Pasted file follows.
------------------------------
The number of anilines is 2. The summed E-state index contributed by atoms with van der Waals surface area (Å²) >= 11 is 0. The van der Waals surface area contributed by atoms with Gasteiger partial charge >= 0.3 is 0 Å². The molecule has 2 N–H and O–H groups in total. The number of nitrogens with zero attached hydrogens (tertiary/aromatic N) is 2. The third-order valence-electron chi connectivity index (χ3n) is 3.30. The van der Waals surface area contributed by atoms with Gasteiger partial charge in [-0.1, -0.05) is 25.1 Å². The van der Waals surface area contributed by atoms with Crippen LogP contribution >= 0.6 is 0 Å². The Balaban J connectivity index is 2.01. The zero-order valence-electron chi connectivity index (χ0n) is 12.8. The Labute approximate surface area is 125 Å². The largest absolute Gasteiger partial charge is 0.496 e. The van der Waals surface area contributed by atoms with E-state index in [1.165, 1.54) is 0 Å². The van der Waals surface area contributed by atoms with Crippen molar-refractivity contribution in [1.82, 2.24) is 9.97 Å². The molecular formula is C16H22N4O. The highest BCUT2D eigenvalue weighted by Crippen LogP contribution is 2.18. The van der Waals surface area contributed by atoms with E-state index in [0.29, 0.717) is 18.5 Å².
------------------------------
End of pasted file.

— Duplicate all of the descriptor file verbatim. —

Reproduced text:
The number of anilines is 2. The summed E-state index contributed by atoms with van der Waals surface area (Å²) >= 11 is 0. The van der Waals surface area contributed by atoms with Gasteiger partial charge >= 0.3 is 0 Å². The molecule has 2 N–H and O–H groups in total. The number of nitrogens with zero attached hydrogens (tertiary/aromatic N) is 2. The third-order valence-electron chi connectivity index (χ3n) is 3.30. The van der Waals surface area contributed by atoms with Gasteiger partial charge in [-0.1, -0.05) is 25.1 Å². The van der Waals surface area contributed by atoms with Crippen LogP contribution >= 0.6 is 0 Å². The Balaban J connectivity index is 2.01. The zero-order valence-electron chi connectivity index (χ0n) is 12.8. The Labute approximate surface area is 125 Å². The largest absolute Gasteiger partial charge is 0.496 e. The van der Waals surface area contributed by atoms with E-state index in [1.165, 1.54) is 0 Å². The van der Waals surface area contributed by atoms with Crippen molar-refractivity contribution in [1.82, 2.24) is 9.97 Å². The molecular formula is C16H22N4O. The highest BCUT2D eigenvalue weighted by Crippen LogP contribution is 2.18. The van der Waals surface area contributed by atoms with E-state index in [0.29, 0.717) is 18.5 Å².